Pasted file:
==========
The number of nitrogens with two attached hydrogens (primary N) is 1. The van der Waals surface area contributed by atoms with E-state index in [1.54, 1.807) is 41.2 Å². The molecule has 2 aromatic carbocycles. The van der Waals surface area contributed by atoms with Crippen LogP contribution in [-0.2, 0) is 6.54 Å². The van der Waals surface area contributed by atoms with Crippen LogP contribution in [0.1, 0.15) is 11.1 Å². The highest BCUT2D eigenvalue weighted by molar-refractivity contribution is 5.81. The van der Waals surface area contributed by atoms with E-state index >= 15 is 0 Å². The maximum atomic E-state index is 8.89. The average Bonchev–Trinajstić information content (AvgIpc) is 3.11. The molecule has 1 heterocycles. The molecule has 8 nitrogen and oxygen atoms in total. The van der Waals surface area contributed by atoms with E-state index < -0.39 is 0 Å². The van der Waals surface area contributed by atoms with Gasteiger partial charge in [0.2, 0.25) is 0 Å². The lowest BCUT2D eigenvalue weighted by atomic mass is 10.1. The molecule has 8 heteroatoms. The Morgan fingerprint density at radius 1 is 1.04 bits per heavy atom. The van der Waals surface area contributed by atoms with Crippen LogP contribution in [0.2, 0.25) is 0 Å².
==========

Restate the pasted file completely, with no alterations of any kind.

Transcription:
The number of nitrogens with two attached hydrogens (primary N) is 1. The van der Waals surface area contributed by atoms with E-state index in [1.54, 1.807) is 41.2 Å². The molecule has 2 aromatic carbocycles. The van der Waals surface area contributed by atoms with Crippen LogP contribution in [-0.2, 0) is 6.54 Å². The van der Waals surface area contributed by atoms with Crippen LogP contribution in [0.1, 0.15) is 11.1 Å². The highest BCUT2D eigenvalue weighted by molar-refractivity contribution is 5.81. The van der Waals surface area contributed by atoms with E-state index >= 15 is 0 Å². The maximum atomic E-state index is 8.89. The average Bonchev–Trinajstić information content (AvgIpc) is 3.11. The molecule has 1 heterocycles. The molecule has 8 nitrogen and oxygen atoms in total. The van der Waals surface area contributed by atoms with E-state index < -0.39 is 0 Å². The van der Waals surface area contributed by atoms with Gasteiger partial charge in [0.2, 0.25) is 0 Å². The lowest BCUT2D eigenvalue weighted by atomic mass is 10.1. The molecule has 8 heteroatoms. The Morgan fingerprint density at radius 1 is 1.04 bits per heavy atom. The van der Waals surface area contributed by atoms with Crippen LogP contribution in [0.2, 0.25) is 0 Å².